This ring is size 7 and was created by Navajo Artists Freddy Charlie and Mary Ann John.
This really nice Boulder turquoise stone has beige to browns, grays and bright lighter blue.
The sturdy cast shank has cut out designs of a sun and diamond.
Boulder Turquoise is sometimes called Ribbon Turquoise and it's cut in such a way that the
turquoise is the accent in the mother rock. It often looks like a river flowing through
a desert or landscape.
It's marked sterling and signed FC inside the band.
It measures 3/4" tall by just over 5/8" wide.
weight: 9.7 grams on my scale
I placed a quarter there for scale.
Freddy Charley, by Freddy Charlie
Born and raised in Shiprock, New Mexico. Grew up among ten siblings, 3 older sisters, 3 older brothers, 2 younger sisters, and 2 younger brothers. Father is deceased survived by my mother who weaves Yei-bi-chei rugs. My parents brought us up with Navajo traditions and at the same time encouraged us to get a good education.
Graduated in 1981 from Shiprock High School then moved to Albuquerque, New Mexico. Took Diesel mechanic classes at TVI and graduated in 1984. Worked in the field of Diesel mechanic for about ten years. Worked at the same time practicing how to make and buff jewelry.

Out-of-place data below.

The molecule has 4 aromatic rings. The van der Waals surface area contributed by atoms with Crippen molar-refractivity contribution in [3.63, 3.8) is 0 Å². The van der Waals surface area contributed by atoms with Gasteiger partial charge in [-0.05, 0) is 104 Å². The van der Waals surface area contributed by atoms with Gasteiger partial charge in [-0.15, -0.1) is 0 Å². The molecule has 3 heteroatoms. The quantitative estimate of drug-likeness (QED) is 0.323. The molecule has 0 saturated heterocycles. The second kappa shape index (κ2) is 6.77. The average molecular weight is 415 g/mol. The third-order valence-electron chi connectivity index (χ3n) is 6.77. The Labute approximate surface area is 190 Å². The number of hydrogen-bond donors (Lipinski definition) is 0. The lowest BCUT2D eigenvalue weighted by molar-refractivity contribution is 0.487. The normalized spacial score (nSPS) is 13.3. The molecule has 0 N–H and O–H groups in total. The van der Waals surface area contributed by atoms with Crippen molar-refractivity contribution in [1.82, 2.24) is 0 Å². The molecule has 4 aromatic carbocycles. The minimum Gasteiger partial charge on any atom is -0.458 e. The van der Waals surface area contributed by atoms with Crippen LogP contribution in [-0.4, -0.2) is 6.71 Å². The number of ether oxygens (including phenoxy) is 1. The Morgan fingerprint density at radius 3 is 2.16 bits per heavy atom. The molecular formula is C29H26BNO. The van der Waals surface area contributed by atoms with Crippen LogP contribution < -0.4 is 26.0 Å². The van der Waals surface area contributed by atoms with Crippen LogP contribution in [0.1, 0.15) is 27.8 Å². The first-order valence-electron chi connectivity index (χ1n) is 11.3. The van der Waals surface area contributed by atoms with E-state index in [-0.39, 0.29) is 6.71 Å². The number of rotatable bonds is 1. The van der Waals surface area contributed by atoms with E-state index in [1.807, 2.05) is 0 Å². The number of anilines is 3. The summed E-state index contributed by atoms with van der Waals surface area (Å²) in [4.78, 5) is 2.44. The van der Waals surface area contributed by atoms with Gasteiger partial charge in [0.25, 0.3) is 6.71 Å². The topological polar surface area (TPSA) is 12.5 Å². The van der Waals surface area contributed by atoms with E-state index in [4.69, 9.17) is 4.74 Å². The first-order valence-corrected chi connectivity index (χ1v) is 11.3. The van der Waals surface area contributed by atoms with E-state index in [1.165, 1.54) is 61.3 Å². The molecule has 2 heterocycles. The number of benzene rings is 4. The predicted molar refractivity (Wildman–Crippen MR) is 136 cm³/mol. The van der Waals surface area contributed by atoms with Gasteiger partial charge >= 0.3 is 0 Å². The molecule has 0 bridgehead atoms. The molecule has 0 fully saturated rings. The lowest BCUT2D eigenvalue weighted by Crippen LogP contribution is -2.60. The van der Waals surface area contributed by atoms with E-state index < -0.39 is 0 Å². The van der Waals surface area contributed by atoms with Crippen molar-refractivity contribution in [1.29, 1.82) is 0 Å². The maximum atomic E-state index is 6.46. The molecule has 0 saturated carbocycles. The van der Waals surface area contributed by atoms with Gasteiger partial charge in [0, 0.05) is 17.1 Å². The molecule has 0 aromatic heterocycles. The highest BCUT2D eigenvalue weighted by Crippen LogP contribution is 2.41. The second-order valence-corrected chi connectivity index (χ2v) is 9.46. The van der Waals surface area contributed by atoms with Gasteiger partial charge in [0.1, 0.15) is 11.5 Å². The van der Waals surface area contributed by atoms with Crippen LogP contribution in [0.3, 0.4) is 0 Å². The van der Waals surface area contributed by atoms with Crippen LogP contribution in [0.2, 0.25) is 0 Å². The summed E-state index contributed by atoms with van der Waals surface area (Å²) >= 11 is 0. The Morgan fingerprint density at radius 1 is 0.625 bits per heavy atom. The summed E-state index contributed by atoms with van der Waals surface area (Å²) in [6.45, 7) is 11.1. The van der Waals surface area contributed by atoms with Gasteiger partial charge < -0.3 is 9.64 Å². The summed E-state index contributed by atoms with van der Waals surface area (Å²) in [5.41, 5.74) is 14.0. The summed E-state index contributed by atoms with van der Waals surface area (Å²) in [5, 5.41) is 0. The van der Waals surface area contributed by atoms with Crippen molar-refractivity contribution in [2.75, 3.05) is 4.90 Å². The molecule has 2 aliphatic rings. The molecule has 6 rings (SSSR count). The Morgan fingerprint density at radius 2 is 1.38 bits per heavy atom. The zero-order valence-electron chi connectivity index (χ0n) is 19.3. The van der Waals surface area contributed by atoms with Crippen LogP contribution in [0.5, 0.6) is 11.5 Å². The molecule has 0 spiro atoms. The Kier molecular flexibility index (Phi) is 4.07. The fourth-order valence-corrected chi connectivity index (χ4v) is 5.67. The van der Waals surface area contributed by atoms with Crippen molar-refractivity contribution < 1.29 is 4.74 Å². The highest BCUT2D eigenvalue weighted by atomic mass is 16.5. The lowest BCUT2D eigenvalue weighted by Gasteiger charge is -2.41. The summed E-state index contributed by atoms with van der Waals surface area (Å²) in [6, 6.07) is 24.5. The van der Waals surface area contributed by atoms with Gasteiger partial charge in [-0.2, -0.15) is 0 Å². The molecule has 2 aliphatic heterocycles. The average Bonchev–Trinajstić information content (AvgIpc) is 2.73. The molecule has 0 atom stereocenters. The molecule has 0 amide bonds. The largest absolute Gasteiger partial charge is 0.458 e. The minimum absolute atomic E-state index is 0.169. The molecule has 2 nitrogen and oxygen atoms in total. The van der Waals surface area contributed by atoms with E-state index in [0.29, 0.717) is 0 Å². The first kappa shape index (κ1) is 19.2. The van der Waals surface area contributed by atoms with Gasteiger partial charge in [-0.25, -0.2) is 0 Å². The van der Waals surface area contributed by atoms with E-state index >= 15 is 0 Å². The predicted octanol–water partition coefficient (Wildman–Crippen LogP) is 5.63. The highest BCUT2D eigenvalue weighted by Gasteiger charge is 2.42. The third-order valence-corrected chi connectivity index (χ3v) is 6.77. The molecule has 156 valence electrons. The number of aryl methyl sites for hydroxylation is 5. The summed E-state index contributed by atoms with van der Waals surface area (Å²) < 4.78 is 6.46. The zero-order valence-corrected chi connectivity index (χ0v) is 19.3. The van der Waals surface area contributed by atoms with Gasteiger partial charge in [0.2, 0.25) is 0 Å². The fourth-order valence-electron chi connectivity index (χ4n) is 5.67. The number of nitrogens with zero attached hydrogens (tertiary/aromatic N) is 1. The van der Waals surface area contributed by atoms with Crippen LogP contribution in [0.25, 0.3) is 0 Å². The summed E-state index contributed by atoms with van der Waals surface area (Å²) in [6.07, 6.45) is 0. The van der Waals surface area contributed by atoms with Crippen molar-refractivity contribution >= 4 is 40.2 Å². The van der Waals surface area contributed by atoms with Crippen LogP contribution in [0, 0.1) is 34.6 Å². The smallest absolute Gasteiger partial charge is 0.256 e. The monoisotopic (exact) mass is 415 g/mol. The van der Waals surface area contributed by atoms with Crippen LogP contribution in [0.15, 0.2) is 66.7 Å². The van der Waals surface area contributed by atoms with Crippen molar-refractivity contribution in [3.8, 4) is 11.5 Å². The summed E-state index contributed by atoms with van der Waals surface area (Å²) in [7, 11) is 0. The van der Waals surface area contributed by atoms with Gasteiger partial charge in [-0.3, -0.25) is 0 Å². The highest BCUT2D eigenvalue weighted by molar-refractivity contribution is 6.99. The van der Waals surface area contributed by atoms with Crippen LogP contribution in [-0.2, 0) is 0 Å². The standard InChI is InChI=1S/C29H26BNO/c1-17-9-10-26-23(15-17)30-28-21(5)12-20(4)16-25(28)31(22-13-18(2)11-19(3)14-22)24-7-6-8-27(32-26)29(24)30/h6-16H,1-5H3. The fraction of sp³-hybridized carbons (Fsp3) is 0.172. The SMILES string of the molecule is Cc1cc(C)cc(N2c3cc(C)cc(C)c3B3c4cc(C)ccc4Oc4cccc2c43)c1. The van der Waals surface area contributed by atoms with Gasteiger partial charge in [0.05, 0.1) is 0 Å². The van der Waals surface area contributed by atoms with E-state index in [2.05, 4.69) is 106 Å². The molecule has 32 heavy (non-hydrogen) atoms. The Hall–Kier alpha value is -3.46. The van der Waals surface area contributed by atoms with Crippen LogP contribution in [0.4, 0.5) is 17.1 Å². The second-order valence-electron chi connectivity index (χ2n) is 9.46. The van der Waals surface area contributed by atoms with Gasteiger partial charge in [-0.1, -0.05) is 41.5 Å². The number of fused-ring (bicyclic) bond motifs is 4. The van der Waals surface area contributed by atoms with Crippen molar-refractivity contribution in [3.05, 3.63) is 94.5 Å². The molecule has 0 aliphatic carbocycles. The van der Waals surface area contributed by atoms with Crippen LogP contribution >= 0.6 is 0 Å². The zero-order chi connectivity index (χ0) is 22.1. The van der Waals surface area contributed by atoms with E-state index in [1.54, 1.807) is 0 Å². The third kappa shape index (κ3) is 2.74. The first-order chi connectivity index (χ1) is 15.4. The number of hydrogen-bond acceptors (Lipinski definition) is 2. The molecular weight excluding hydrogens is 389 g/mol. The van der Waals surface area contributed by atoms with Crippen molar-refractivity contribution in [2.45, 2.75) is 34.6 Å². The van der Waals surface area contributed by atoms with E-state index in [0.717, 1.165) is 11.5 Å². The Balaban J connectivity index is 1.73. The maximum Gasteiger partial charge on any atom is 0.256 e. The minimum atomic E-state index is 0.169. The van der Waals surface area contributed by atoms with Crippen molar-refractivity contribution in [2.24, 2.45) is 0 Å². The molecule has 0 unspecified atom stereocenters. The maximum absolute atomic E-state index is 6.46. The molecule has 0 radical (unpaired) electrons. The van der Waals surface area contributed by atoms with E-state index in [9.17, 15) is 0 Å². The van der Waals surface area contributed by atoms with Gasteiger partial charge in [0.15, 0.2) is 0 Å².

I met my wife Rena in 1984 and now we have 3 boys, ages 17, 11, and 15 months old. Rena got me into the jewelry business because her family was in the jewelry business doing piecework . I got started by buffing and polishing for my mother-in-law. Later I got a buffing job and learned how the pieces were put together. Soon I Worked my way up to a silversmith position with my welding skills and my artistic talents. I get my ideas from attending different tribal dances and going to all sorts of art shows. My favorite pieces are the 3 dimensional one-of-a-kind kachinas among contemporary jewelry. I also work with gold and learning how to perfect in-lay work. Making masters for casting is also my specialty.
Sure to make a Fine addition to any collection, or a great gift!
Please note: Pictures are enlarged to show detail, remember everything looks bigger on line :)